Like X-Rays, terahertz radiation, or T-Rays, can easily pass through materials. But unlike X-Rays, terahertz radiation is safe. Nestled between radio waves and infra-red light in the electromagnetic spectrum, it isn't ionizing, and its modest photon energy doesn't harm living tissue or DNA.
The team's breakthrough came by focusing efforts at the infra-red end of the range. By passing infra-red laser emissions through a so-called "non-linear medium" the frequency of the radiation is doubled. (For the non-linear media fans out there, those in question were crystals composed of gallium selenide and zinc telluride.)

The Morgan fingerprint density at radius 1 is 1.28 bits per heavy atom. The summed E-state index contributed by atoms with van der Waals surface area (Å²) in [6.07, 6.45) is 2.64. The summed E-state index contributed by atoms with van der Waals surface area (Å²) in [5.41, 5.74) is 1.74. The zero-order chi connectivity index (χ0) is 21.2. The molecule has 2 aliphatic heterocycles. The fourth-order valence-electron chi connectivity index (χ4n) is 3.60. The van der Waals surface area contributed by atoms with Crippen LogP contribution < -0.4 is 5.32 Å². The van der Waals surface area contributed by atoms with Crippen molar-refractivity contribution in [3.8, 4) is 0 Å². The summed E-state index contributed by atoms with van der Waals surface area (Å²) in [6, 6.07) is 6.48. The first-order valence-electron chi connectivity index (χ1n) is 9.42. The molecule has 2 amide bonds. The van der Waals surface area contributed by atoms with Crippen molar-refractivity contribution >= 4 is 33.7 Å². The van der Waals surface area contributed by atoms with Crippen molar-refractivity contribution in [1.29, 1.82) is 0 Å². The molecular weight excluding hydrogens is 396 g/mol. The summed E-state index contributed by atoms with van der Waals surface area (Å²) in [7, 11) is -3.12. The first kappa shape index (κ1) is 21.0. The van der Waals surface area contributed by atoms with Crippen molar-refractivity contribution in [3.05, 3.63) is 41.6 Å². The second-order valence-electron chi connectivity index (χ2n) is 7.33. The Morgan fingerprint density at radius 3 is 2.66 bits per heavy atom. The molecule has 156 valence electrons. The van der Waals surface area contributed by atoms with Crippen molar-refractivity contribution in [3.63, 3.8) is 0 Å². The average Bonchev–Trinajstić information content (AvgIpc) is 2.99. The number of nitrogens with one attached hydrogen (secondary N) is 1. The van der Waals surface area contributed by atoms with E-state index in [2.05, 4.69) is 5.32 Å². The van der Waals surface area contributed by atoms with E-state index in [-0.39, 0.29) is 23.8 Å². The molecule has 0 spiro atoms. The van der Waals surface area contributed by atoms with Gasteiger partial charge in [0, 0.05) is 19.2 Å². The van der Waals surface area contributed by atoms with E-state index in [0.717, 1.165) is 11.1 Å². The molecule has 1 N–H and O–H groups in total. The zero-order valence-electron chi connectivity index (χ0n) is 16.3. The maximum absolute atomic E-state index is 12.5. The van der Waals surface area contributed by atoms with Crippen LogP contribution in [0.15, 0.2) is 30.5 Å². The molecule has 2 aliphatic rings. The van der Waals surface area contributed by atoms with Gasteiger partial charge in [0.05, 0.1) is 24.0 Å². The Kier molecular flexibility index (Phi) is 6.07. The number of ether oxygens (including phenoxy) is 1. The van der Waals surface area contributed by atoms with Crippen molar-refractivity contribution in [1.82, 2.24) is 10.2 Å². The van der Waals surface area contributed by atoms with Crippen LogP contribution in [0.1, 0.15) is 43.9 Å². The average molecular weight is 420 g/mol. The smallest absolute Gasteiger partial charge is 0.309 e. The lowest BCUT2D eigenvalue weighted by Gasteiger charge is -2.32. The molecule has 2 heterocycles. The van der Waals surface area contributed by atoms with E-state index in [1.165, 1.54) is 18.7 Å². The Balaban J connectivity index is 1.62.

This higher frequency wave is then added to a conventional infrared laser, creating a new wave with a very particular asymmetric electric field which, according to a TU Wien press release, "is intense enough to rip electrons out of the molecules of the air," creating a glowing plasma. The field excites electrons in the air, producing the wide band of terahertz radiation in short, sharp pulses.